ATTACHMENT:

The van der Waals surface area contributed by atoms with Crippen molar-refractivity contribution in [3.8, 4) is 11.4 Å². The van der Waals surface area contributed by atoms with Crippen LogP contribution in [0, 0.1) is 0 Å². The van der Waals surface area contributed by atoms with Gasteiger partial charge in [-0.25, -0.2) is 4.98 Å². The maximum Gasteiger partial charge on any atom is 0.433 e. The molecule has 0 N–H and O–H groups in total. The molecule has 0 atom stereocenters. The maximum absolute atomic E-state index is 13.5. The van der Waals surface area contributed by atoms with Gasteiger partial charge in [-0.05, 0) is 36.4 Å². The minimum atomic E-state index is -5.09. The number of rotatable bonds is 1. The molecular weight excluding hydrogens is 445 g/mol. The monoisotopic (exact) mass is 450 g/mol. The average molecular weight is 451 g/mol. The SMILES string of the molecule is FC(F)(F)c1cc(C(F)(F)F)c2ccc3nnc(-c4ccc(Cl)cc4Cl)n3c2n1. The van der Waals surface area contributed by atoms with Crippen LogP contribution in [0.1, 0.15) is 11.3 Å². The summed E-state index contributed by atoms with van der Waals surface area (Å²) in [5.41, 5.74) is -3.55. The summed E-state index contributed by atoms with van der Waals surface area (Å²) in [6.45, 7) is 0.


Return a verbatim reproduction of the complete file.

The van der Waals surface area contributed by atoms with Crippen molar-refractivity contribution in [3.8, 4) is 11.4 Å². The van der Waals surface area contributed by atoms with Crippen LogP contribution in [0, 0.1) is 0 Å². The van der Waals surface area contributed by atoms with Gasteiger partial charge in [-0.25, -0.2) is 4.98 Å². The maximum Gasteiger partial charge on any atom is 0.433 e. The molecule has 0 N–H and O–H groups in total. The molecule has 0 atom stereocenters. The maximum absolute atomic E-state index is 13.5. The van der Waals surface area contributed by atoms with Gasteiger partial charge in [-0.05, 0) is 36.4 Å². The minimum atomic E-state index is -5.09. The number of rotatable bonds is 1. The molecular weight excluding hydrogens is 445 g/mol. The monoisotopic (exact) mass is 450 g/mol. The average molecular weight is 451 g/mol. The SMILES string of the molecule is FC(F)(F)c1cc(C(F)(F)F)c2ccc3nnc(-c4ccc(Cl)cc4Cl)n3c2n1. The van der Waals surface area contributed by atoms with Crippen LogP contribution in [0.1, 0.15) is 11.3 Å². The summed E-state index contributed by atoms with van der Waals surface area (Å²) in [5.41, 5.74) is -3.55. The summed E-state index contributed by atoms with van der Waals surface area (Å²) in [6.45, 7) is 0.